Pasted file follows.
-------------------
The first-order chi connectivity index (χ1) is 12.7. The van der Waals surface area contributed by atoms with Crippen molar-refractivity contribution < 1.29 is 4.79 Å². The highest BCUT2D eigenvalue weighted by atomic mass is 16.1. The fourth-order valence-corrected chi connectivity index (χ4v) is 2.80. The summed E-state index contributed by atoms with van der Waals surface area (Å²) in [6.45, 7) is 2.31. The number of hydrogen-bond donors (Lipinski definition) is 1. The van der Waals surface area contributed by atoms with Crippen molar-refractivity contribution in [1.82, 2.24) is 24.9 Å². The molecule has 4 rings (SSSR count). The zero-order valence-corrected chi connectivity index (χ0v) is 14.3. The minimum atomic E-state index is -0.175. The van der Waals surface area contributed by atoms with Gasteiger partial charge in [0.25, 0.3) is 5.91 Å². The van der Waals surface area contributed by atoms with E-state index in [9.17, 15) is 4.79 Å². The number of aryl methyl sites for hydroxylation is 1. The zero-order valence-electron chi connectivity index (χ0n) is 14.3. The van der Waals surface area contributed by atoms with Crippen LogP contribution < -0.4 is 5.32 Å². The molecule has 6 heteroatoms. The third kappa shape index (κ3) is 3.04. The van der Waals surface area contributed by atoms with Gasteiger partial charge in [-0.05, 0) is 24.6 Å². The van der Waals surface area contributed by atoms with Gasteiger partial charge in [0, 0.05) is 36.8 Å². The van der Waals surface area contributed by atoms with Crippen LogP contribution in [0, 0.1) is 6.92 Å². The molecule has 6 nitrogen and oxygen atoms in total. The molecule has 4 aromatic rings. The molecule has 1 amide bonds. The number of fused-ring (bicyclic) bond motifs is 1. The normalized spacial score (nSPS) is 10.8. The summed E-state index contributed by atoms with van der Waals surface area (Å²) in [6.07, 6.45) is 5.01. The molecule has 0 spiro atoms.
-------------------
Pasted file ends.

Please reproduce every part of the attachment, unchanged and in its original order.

The first-order chi connectivity index (χ1) is 12.7. The van der Waals surface area contributed by atoms with Crippen molar-refractivity contribution < 1.29 is 4.79 Å². The highest BCUT2D eigenvalue weighted by atomic mass is 16.1. The fourth-order valence-corrected chi connectivity index (χ4v) is 2.80. The summed E-state index contributed by atoms with van der Waals surface area (Å²) in [6.45, 7) is 2.31. The number of hydrogen-bond donors (Lipinski definition) is 1. The van der Waals surface area contributed by atoms with Crippen molar-refractivity contribution in [1.82, 2.24) is 24.9 Å². The molecule has 4 rings (SSSR count). The zero-order valence-corrected chi connectivity index (χ0v) is 14.3. The minimum atomic E-state index is -0.175. The van der Waals surface area contributed by atoms with Gasteiger partial charge in [0.25, 0.3) is 5.91 Å². The van der Waals surface area contributed by atoms with E-state index in [9.17, 15) is 4.79 Å². The number of aryl methyl sites for hydroxylation is 1. The zero-order valence-electron chi connectivity index (χ0n) is 14.3. The van der Waals surface area contributed by atoms with Crippen LogP contribution < -0.4 is 5.32 Å². The molecule has 6 heteroatoms. The third kappa shape index (κ3) is 3.04. The van der Waals surface area contributed by atoms with Gasteiger partial charge in [-0.05, 0) is 24.6 Å². The van der Waals surface area contributed by atoms with Gasteiger partial charge in [0, 0.05) is 36.8 Å². The van der Waals surface area contributed by atoms with Crippen LogP contribution in [0, 0.1) is 6.92 Å². The molecule has 6 nitrogen and oxygen atoms in total. The molecule has 4 aromatic rings. The molecule has 1 amide bonds. The number of fused-ring (bicyclic) bond motifs is 1. The normalized spacial score (nSPS) is 10.8. The summed E-state index contributed by atoms with van der Waals surface area (Å²) in [6.07, 6.45) is 5.01. The molecule has 0 spiro atoms.